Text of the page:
During the last three years, almost 100 Tibetans have committed suicide by self immolation to protest conditions under Chinese rule. The wider world has been slow to respond to these protests and reluctant to “re-examine how it [has] acquiesced to China’s Tibet policies.” Meanwhile the Chinese government has painstakingly ensured that news of the protests does not circulate freely within its borders. Katie Lin is a freelance multimedia journalist who recently returned from India where, in partnership with the Tibetan Centre for Human Rights & Democracy (TCHRD) she produced a short documentary on the self-immolation protests. Beyond the Numbers: A human perspective on Tibet’s self-immolations, can be viewed here.
With many countries now engaged in lucrative business negotiations with China, the possibility of economic prosperity – or failure – is essentially riding on the state of their diplomatic ties with China
Thích Quảng Đức’s extreme action was captured by an American photographer, and worldwide circulation of this iconic image subsequently brought about the collapse of the oppressive regime he was protesting against.
Forty-six years later – and just one year before a Tunisian street vendor would set himself on fire, sparking the Arab Spring – a young Tibetan monk set himself alight in protest against increasing religious repression by the Chinese government.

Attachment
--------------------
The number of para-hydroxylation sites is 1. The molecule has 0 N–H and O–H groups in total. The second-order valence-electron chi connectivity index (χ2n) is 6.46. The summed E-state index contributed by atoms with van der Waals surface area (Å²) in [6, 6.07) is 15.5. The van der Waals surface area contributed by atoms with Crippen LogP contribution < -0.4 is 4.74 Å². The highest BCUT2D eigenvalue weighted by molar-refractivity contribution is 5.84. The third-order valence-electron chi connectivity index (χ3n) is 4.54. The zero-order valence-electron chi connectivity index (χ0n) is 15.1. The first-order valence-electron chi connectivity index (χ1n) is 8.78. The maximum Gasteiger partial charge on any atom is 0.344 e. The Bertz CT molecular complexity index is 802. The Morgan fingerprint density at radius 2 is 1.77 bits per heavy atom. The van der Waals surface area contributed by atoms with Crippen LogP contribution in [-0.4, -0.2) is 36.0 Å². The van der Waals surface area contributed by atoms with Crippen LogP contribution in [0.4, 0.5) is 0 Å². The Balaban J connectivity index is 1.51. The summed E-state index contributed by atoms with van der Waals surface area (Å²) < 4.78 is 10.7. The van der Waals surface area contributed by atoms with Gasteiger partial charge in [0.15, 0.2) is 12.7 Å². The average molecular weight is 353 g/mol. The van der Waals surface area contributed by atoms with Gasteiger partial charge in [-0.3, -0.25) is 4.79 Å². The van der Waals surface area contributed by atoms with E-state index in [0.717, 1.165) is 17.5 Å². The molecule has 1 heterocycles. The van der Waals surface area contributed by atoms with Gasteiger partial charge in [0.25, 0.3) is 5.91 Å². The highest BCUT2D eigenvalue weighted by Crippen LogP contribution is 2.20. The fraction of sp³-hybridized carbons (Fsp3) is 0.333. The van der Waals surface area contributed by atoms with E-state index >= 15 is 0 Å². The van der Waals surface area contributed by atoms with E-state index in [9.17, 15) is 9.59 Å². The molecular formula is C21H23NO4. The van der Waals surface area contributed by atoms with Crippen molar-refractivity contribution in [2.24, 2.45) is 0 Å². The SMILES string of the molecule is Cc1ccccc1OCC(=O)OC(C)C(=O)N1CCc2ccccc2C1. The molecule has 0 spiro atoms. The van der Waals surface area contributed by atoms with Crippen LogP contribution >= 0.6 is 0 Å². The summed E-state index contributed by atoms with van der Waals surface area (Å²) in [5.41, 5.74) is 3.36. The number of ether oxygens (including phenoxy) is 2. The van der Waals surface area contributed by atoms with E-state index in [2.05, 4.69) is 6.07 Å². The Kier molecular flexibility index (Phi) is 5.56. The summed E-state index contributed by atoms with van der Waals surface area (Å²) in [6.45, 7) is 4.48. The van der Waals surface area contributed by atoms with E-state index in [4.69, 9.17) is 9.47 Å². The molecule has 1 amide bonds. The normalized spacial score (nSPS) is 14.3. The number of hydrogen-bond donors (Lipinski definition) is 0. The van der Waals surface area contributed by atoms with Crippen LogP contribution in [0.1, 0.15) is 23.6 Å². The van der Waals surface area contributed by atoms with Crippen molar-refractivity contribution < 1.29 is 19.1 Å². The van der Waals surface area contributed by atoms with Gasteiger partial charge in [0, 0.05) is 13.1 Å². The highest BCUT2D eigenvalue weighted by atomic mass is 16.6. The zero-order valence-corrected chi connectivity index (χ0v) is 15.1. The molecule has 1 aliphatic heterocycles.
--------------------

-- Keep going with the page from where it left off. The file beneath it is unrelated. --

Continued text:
But somehow, his self-immolation didn’t inspire reaction and reform in the same way that it did in Vietnam and, later, Tunisia; nor was news of the self-immolation picked up by mainstream media.
As the number of self-immolations now approaches 100, since 2009, questions surrounding their efficacy are beginning to surface: why are Tibet’s self-immolations garnering so little attention, when similar protests in smaller numbers have proven successful in the past?
In a struggle that has lasted over half a century, it’s not surprising that the Tibet issue has lost its news appeal. But aside from this, there is a much simpler explanation for the lack of international reaction to the most recent events (beyond statements of support).
The Chinese government has successfully created fear in both the international and domestic realms.
With many countries now engaged in lucrative business negotiations with China, the possibility of economic prosperity – or failure – is essentially riding on the state of their diplomatic ties with China.
And as the old adage goes, “Don’t bite the hand that feeds you.”
Within China, and in relation to Tibet, the government, along with the unwavering support of the state media and improved propaganda techniques, has gone so far as to publically identify His Holiness the Dalai Lama as a political threat and the head of an obscure separatist group that the Chinese government has labeled the “Dalai clique”. This view is substantiated with a ban on the possession of the prominent spiritual leader’s portrait.
But the government also has an explicit fear: of information sharing.
In May 2012, the country’s state broadcaster China Central Television (CCTV) released a 41-minute-long documentary by the misleading and incriminating title of “The Dalai Clique and the Self-immolation Event”.
The Chinese government has successfully created fear in both the international and domestic realms